Clarksburg United Methodist Church

Open Hearts, Open Minds, Open Doors

Early History

(Excerpted from “Clarksburg United Methodist Church: A History” by
Alan Hawk)

Image credit: Allison Burdett, Baltimore-Washington Conference

Clarksburg, Maryland was one of the stops of the early circuit riders. It began as a trading post intersection of two Indian trails established by William Clarke in 1735. As European settlement expanded into westrn Maryland, the trail became a road that ran from Georgetown to Frederick, Maryland (now Route 355). By 1754, a small settlement with a 17-room tavern/hotel, named Dowden’s Ordinary, grew up around the trading post.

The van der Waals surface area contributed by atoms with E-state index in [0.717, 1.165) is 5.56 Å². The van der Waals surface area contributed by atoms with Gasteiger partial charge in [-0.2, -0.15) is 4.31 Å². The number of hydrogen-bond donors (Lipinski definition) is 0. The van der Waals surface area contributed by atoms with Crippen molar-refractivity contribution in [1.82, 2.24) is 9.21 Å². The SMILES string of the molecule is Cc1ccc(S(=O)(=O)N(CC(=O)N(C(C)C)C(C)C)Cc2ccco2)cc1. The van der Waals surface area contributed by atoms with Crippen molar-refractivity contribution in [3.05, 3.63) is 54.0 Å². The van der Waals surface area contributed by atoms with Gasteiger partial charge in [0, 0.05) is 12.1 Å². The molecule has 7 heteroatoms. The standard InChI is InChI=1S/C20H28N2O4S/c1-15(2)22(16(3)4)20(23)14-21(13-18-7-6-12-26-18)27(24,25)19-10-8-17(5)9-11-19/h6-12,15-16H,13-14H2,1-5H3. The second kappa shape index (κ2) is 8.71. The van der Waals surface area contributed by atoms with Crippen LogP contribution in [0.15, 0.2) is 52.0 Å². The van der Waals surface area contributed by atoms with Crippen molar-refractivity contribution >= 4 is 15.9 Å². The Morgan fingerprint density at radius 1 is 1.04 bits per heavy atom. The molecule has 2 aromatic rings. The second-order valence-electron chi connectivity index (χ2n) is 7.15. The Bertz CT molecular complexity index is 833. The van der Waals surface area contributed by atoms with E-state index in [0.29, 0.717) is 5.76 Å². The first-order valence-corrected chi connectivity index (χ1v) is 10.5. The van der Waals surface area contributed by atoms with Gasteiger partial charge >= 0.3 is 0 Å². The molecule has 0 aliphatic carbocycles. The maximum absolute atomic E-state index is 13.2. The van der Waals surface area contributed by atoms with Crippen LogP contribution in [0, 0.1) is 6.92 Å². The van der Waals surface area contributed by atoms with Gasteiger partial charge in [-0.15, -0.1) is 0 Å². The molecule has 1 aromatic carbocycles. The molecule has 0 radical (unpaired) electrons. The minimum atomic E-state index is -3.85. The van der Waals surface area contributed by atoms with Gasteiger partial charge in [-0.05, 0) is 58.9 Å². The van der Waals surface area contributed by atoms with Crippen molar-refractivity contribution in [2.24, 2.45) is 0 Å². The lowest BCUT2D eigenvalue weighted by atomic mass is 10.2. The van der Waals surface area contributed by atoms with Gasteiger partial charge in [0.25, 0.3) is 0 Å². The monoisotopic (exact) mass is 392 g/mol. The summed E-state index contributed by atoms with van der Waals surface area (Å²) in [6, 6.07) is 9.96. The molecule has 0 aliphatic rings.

The Methodist Society in Clarksburg was formed on June 5, 1788; the same year that the Montgomery Circuit was established and Francis Asbury was appointed the first bishop of the Methodist Church.

A parcel of land known as “Warfield’s Vineyard” was purchased under the names of the congregation’s trustees. The log building, known as “Ebenezer Church,” was a plain functional building without plaster or paint on its walls. Seating was on plank benches that had no backs and the pulpit was a tall narrow box elevated three feet above the floor.

One of the converts of the circuit riders was John Clarke, William Clarke’s son. He was the proprietor of the town’s general store and tavern. His appointment as the town’s first postmaster on April 1, 1800 gave the community the name of Clarksburg.